I got to see Who Invited Charlie? at the Austin Film Festival. It’s one of the funniest movies of the year. Which was a wonderful thing to experience because 2022 has felt very thin on pure comedies. I laughed a lot during Barbarian, but that’s a horror movie. I laughed a lot during Triangle of Sadness, but that’s a literary drama. When it comes to the world of feel good comedies, I’ve just been waiting and waiting and waiting for something to make me laugh out loud rather than simply smile or chuckle. Thankfully, Who Invited Charlie? exists.
Made in the midst of COVID, documenting both the absurdities and fears of the era, writer Nicholas Schutt and director Xavier Manrique have put together the first COVID-related film that I’ll cherish.
The premise is a classic. A family has fallen into a rut. An outsider steps into the picture and creates the kind of evolutionary chaos that’s frustrating, hilarious, and ultimately good for everyone. A legendary example of this is Uncle Buck, the 1989 John Candy film, where the irresponsible uncle has to watch three young kids. A few years later saw the release of the animated rollercoaster that is Bébé’s Kids, based on a tremendous stand up routine by Robin Harris. Or 1993’s Mrs. Doubtfire, where a divorced father (Robin Williams) dresses up as an old woman to work as a housekeeper in order to spend more time with his children. There’s Vin Diesel in The Pacifier (2005) where Diesel’s a Navy SEAL who has to go undercover as a family caretaker. In 2011, Jonah Hill upped the ante from PG fun to the R-rated The Sitter—a film with a lot of Bébé’s Kids anarchy.
One of the great things about narrative archetypes like this is that they allow for so much creative freedom. You get the core elements of “group in need of change” and “outsider who will cause change” then you put them in whatever situation you want to explore and insert the kind of humor you want. Sometimes the humor is on the more family-friendly side, like Buck, Doubtfire, and Pacifier. Other times it’s a bit more transgressive, like with Bébé and Sitter.
In terms of setting, Who Invited Charlie? picks the weirdness that was the COVID times of 2020. The characters retreat from New York City to the more isolated shores of Long Island. And for humor, it lands in a great middle ground between family friendly and adult.
The titular Charlie is played by Adam Pally. Pally’s a master of a brand of comedy that’s observational, disruptive, and transgressive in the best of ways. What he says has the delight of the unexpected, that “I can’t believe he said that!” energy, but he’s never cruel. It’s what made him such a beloved character on shows like Happy Endings and The Mindy Project. The freedom Pally has as Charlie is enormous and means his talent is able to not only shine but exhilarate the entire viewing experience. You just want to hear what joke he’ll make next.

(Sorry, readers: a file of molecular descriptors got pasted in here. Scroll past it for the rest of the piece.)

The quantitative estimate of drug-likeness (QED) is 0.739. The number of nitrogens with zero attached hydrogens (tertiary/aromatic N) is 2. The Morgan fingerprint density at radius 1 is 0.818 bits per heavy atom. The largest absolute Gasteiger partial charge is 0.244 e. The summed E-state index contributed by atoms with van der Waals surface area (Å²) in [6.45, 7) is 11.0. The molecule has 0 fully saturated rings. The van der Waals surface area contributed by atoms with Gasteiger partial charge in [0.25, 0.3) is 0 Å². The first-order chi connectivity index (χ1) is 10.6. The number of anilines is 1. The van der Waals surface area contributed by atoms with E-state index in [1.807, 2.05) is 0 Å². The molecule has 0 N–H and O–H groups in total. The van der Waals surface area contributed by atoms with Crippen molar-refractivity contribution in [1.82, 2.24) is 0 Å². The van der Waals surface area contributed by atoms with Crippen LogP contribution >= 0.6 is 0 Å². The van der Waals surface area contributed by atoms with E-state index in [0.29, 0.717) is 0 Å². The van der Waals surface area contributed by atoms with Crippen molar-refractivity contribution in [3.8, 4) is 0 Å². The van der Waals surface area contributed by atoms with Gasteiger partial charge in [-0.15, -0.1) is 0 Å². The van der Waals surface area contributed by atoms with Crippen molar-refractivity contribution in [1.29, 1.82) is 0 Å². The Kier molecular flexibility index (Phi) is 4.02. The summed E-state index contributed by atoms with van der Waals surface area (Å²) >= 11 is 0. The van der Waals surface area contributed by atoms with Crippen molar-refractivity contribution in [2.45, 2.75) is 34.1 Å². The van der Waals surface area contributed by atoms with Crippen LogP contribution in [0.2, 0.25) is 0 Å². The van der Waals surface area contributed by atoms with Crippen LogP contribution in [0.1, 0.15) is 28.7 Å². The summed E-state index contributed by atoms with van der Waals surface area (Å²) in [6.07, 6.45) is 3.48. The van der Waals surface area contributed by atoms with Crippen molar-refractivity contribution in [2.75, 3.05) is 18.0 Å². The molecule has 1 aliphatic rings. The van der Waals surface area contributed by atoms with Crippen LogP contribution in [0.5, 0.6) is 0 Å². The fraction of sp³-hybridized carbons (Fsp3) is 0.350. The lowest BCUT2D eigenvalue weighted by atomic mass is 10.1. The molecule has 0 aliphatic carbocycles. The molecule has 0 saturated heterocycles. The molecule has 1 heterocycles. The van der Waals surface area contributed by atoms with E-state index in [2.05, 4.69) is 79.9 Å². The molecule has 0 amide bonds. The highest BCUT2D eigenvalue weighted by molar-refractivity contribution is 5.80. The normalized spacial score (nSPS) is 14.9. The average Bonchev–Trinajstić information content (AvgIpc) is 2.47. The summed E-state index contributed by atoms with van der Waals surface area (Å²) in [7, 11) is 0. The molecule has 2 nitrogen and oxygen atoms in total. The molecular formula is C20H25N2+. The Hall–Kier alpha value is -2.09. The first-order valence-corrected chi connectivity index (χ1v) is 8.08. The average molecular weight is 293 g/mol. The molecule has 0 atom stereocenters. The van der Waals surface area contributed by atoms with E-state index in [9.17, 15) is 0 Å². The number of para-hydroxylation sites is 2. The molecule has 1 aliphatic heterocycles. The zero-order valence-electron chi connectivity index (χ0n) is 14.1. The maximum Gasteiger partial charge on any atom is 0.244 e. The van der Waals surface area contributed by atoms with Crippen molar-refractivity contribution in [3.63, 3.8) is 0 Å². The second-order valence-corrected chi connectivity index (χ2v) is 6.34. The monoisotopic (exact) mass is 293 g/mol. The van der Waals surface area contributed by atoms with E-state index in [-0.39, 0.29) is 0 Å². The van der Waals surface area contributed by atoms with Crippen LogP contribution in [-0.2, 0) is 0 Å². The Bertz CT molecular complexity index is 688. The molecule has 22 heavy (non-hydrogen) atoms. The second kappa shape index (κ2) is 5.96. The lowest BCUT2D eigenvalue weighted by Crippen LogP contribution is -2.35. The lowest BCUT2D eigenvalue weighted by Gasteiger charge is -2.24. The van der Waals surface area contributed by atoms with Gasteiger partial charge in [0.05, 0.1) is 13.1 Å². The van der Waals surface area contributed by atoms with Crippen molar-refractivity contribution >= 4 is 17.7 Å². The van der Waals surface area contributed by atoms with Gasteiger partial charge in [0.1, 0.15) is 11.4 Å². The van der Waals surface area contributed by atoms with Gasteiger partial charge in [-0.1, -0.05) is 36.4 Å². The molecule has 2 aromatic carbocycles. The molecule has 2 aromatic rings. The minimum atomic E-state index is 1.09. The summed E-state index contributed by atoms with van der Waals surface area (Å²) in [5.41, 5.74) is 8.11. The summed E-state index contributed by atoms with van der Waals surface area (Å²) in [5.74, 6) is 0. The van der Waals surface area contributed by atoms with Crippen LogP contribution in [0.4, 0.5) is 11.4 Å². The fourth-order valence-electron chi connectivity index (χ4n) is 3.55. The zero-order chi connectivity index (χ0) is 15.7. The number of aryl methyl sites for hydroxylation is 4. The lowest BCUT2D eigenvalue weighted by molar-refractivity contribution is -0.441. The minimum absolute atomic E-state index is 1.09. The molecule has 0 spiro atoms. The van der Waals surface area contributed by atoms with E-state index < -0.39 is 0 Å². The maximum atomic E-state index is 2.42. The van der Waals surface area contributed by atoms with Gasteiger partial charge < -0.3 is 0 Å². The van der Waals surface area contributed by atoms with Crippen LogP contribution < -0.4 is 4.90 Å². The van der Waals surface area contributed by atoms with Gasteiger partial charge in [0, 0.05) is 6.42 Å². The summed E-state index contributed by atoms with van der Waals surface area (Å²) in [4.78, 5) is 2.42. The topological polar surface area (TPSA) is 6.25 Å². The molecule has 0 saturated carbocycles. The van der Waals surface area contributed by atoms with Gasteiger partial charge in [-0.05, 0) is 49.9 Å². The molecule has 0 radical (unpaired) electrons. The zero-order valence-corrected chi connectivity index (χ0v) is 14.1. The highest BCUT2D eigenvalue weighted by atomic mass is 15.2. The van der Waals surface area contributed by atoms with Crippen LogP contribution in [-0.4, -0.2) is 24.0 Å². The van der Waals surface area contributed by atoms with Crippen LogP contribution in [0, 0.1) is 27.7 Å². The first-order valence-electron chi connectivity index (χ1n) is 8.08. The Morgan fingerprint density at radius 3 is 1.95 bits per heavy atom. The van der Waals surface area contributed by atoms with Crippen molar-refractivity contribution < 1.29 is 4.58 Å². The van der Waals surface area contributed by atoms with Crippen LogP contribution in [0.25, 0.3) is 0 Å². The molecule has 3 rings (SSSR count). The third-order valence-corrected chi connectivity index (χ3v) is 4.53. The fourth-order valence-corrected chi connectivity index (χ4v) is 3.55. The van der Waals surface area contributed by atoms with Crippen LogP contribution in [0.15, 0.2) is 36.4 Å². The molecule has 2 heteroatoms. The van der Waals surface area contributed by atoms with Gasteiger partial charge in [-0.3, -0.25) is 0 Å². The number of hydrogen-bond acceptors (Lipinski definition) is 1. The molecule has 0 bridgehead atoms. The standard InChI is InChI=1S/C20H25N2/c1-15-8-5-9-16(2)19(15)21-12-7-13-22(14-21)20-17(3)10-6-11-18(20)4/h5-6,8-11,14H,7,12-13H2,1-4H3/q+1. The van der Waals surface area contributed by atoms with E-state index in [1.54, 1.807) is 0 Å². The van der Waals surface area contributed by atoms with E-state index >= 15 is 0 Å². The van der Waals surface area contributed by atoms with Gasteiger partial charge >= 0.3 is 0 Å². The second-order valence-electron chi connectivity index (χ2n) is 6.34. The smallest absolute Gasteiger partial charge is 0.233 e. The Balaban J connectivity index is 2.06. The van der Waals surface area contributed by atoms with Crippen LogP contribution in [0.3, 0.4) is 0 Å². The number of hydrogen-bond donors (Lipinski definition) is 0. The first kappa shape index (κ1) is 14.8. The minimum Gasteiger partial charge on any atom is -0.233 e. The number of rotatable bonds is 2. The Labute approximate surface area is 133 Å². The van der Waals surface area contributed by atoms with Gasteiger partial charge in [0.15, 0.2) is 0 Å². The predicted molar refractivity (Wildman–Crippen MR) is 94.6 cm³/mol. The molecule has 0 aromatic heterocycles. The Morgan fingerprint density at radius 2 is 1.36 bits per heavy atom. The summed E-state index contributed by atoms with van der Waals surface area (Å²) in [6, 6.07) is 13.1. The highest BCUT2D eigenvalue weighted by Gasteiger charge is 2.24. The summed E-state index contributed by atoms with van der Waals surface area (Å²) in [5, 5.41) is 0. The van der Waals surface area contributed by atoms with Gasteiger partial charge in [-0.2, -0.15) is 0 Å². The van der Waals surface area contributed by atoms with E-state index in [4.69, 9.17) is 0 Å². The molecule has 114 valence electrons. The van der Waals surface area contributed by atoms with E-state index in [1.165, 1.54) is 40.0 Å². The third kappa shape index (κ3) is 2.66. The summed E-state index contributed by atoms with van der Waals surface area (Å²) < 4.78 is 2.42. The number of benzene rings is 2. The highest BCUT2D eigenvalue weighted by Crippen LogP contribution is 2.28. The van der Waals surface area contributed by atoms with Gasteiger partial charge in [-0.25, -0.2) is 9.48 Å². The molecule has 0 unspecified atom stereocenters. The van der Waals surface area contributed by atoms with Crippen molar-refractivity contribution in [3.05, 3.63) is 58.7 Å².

Thankfully, Who Invited Charlie? doesn’t rely only on Pally. It brings together the unlikely yet wonderful pairing of Jordana Brewster and Reid Scott, as Rosie and Phil, a couple in the trenches of their marriage. I’m so acclimated to Brewster in the world of Fast and Furious, that it was refreshing to see her in a completely different genre, tapping into other facets of her acting range, while still bringing that undeniable charisma and gravity. Then Reid was my favorite character in one of my favorite shows of all-time, Veep. I loved that Scott got to have that a-type energy he does so well but show a more vulnerable side. As much as I enjoyed the individual aspects of these characters, the way Brewster and Scott played off one another was one of my favorite parts of the film.
But a lot of the inter-character focus isn’t on the relationship between Rosie, Phil, and Charlie. It’s actually on Charlie and Max. Max, played by Peter Dager, is the son caught in the midst of the cold war between his parents. He’s stressed and paralyzed by the tension in their home. In need of encouragement and kindness from a father figure, he turns to Charlie. And it’s great to see Max come out of his shell. There’s a genuineness and charm in the way Dager reacts to Pally that had me all the more bought in on the friendship formed between their characters.
There are a few scenes between Pally and Xosha Roquemore as a next door neighbor, also hiding from COVID. If you’ve never watched The Mindy Project, you’ll just notice the wonderful chemistry the two have and see Xosha as a wonderful bonus. If you’ve watched The Mindy Project, then it’s a mini-reunion that will make your heart sing.
Do yourself a favor, and, when you can, watch Who Invited Charlie? You deserve a good laugh.
- Charlie – Adam Pally
- Rosie – Jordana Brewster
- Phil – Reid Scott
- Max – Peter Dager
- Emma – Xosha Roquemore
- Director – Xavier Manrique
- Writer – Nicholas Schutt
- Producers – Jason Dubin, Reid Scott, Nicholas Schutt, Xavier Manrique
- Executive Producers – David Frankel, Adam Paly, Jordana Brewster